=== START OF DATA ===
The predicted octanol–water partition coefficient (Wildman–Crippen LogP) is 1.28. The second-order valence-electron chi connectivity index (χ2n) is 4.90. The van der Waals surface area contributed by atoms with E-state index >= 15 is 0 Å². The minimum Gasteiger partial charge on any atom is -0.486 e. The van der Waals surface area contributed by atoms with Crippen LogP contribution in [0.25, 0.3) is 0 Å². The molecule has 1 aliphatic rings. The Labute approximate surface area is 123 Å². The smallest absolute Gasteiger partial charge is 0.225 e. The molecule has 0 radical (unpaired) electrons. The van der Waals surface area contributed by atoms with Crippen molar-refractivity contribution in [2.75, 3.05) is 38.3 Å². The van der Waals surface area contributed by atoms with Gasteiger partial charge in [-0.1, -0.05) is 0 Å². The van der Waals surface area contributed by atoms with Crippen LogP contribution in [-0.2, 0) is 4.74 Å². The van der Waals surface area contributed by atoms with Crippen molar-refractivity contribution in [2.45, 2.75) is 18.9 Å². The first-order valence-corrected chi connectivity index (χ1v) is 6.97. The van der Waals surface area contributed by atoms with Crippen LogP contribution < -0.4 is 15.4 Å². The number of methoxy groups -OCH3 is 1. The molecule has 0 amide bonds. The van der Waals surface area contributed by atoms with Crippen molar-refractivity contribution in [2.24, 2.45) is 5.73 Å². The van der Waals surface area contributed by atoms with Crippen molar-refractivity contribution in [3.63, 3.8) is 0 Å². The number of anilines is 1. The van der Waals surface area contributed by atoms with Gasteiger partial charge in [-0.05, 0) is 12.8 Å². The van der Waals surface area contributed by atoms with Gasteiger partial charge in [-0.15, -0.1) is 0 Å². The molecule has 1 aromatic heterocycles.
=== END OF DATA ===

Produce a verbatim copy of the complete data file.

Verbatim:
The predicted octanol–water partition coefficient (Wildman–Crippen LogP) is 1.28. The second-order valence-electron chi connectivity index (χ2n) is 4.90. The van der Waals surface area contributed by atoms with E-state index >= 15 is 0 Å². The minimum Gasteiger partial charge on any atom is -0.486 e. The van der Waals surface area contributed by atoms with Crippen LogP contribution in [0.25, 0.3) is 0 Å². The molecule has 1 aliphatic rings. The Labute approximate surface area is 123 Å². The smallest absolute Gasteiger partial charge is 0.225 e. The molecule has 0 radical (unpaired) electrons. The van der Waals surface area contributed by atoms with Crippen molar-refractivity contribution in [2.75, 3.05) is 38.3 Å². The van der Waals surface area contributed by atoms with Gasteiger partial charge in [-0.1, -0.05) is 0 Å². The van der Waals surface area contributed by atoms with Crippen LogP contribution in [-0.2, 0) is 4.74 Å². The van der Waals surface area contributed by atoms with Crippen molar-refractivity contribution in [2.45, 2.75) is 18.9 Å². The first-order valence-corrected chi connectivity index (χ1v) is 6.97. The van der Waals surface area contributed by atoms with Crippen LogP contribution < -0.4 is 15.4 Å². The number of methoxy groups -OCH3 is 1. The molecule has 0 amide bonds. The van der Waals surface area contributed by atoms with Crippen molar-refractivity contribution in [2.24, 2.45) is 5.73 Å². The van der Waals surface area contributed by atoms with Crippen molar-refractivity contribution in [3.63, 3.8) is 0 Å². The number of anilines is 1. The van der Waals surface area contributed by atoms with Gasteiger partial charge in [-0.05, 0) is 12.8 Å². The van der Waals surface area contributed by atoms with Gasteiger partial charge in [-0.15, -0.1) is 0 Å². The molecule has 1 aromatic heterocycles.